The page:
The step before Step 1 directs the modeler to drill a number of holes, probably for schurzen supports and tools. I followed those directions on another kit, and then found out that some of the holes were not needed; I recommend the modeler make sure the holes will match up to subsequent steps before drilling them. Step 1 is installation of two  support walls for the hull sides and the hull rear plate.


Step 2 - choose one of two lower rear hull parts, where the idler wheel axle will be attached. Although Step 3 calls for part D11 (brake inspection hatches), use part D16 instead for the Ausf. H - according to the line drawings in PT 4-3, D11 is appropriate for the Ausf. J, and part D16 is for the Ausf. H.


Step 4 covers construction of sprockets, idlers, road wheels and return rollers. Despite the fact that there are two different sprocket wheel types in the kit, I recommend using H52 and H53 as depicted in the directions, as that is the one pictured in all my references. The return roller choices are rubber-tired (manufacturer's name on it, but too small for my old eyes to read), or the steel rollers, which were installed starting in October 1943 (PT 4-3). There are also two choice of idlers: the cast idler (parts H50 and H51) was also introduced in October 1943, but not mounted consistently on all Pz.Kpfw. IV (PT 4-3). Most of the pictures in my references show the installed idler matching parts H66 and H67. Road wheels also have the manufacturer's name on it, but again, too small for me to read.

Step 5 - attach the tracks using instant glue


Step 6 is attaching engine deck, driver/RTO hatch area, driver view port/MG ball mount plate, front and rear fenders. Note that although there are two front plates for the MG ball mount/driver's view port, use part D18, unless you're building one produced between May - August 1943 when 30mm bolted armor was used. The driver/RTO hatch area calls for either E10 or E4 - as far as I can tell, they are identical; there is a hatch plate, E9, which is for a late H or J. Step 7 is attaching the upper hull to the lower hull.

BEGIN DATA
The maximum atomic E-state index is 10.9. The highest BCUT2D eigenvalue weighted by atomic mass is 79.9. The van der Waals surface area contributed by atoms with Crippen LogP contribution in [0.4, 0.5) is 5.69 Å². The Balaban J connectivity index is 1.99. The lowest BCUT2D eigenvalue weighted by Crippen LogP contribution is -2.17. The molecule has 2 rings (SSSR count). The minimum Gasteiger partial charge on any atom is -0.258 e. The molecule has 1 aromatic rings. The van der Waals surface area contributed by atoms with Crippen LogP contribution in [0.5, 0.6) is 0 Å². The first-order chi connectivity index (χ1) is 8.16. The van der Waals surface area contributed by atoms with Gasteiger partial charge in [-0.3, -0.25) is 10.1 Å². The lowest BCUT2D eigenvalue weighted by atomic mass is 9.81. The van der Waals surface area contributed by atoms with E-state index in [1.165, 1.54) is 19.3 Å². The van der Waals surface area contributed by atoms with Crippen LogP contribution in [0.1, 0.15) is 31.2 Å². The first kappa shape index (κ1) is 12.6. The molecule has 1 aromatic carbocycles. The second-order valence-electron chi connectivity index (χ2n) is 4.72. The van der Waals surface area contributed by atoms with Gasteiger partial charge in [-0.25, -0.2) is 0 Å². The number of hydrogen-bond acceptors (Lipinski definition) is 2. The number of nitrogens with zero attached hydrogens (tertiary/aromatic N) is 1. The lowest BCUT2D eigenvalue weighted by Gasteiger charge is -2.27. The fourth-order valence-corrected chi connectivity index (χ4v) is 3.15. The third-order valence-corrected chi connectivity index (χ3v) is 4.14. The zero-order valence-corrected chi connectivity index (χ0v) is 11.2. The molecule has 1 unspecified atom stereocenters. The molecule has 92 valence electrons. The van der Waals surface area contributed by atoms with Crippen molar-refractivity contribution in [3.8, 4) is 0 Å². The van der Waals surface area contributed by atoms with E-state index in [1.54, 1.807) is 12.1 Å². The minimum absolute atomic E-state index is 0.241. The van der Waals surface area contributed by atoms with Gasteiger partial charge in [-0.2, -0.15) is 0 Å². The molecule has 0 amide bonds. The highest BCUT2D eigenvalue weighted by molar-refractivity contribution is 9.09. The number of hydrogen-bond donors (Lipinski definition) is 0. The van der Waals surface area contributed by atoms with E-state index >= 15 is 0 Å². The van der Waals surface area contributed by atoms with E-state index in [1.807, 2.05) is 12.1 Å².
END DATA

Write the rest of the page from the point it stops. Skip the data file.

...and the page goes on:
Steps 8 and 9 are attaching rear fender braces, rear upper plate, track tension adjustment units, three spare track link carriers, and tow cable and cable brackets. According to PT 4-3, the mounting of three spare track link carriers on the rear is an identifying feature of a Nibelungenwerk-produced tank.


Step 10 covers building and attaching the large exhaust muffler and its supports, as well as the small exhaust muffler (C28, C30, C31) for the turret traverse auxiliary engine. Step 11 covers installing the tow pintle and an armored plate to the lower rear hull.


Step 12 is installation of lifting hooks, wooden antenna trough and support brackets, track tension adjusting tool. Step 13 is building and installing the felt air pre-filter, which was installed on all Panzer IV H until February 1944, also building and installing the jack, shovel, and engine starter crank handle.


Now moving on to Manual 2, step 14, install driver/RTO hatches, either open or closed (NOTE: there is detail on the inside of the hatches, but no interior details in the driver/RTO compartments), air inlets for the brake hatches, and the rack for the two spare road wheels on the left side. Step 15 is installing two runs of spare track on the front glacis, the spare road wheels, engine deck handles, wire cutters, crowbar, and wrench. NOTE: According to line drawings in PT 4-3, only one handle was installed on the rear engine deck, so install E40 and leave H49 off. As always, check your references!


 Step 16 is installation of gun cleaning rods, rear convoy light, long crowbar, wooden jack block, RTO's MG34 barrel, drivers armored vision port cover, front tow points. Step 17 is attachment of axe, track tool, fire extinguisher, C hooks, antenna mount,  Bosch light, and side schurzen frame supports.